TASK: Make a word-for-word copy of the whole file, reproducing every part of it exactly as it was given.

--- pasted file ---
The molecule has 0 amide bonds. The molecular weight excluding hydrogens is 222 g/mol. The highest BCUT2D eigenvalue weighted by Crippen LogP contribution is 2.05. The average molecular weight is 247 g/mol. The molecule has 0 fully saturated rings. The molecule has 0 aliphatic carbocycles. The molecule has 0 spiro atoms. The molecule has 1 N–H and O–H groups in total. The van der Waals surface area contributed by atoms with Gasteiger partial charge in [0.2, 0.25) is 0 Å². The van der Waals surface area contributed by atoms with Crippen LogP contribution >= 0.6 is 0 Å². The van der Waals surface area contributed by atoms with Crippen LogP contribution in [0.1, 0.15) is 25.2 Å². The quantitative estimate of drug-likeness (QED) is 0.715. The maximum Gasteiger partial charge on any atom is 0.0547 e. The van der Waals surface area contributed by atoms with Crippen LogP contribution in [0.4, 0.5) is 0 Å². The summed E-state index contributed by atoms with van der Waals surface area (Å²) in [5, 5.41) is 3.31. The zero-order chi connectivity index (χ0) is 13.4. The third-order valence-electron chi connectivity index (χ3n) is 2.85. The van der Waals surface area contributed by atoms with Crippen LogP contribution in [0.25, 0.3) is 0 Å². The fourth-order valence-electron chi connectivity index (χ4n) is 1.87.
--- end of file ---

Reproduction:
The molecule has 0 amide bonds. The molecular weight excluding hydrogens is 222 g/mol. The highest BCUT2D eigenvalue weighted by Crippen LogP contribution is 2.05. The average molecular weight is 247 g/mol. The molecule has 0 fully saturated rings. The molecule has 0 aliphatic carbocycles. The molecule has 0 spiro atoms. The molecule has 1 N–H and O–H groups in total. The van der Waals surface area contributed by atoms with Gasteiger partial charge in [0.2, 0.25) is 0 Å². The van der Waals surface area contributed by atoms with Crippen LogP contribution >= 0.6 is 0 Å². The van der Waals surface area contributed by atoms with Crippen LogP contribution in [0.1, 0.15) is 25.2 Å². The quantitative estimate of drug-likeness (QED) is 0.715. The maximum Gasteiger partial charge on any atom is 0.0547 e. The van der Waals surface area contributed by atoms with Crippen LogP contribution in [0.4, 0.5) is 0 Å². The summed E-state index contributed by atoms with van der Waals surface area (Å²) in [5, 5.41) is 3.31. The zero-order chi connectivity index (χ0) is 13.4. The third-order valence-electron chi connectivity index (χ3n) is 2.85. The van der Waals surface area contributed by atoms with Crippen LogP contribution in [0.25, 0.3) is 0 Å². The fourth-order valence-electron chi connectivity index (χ4n) is 1.87.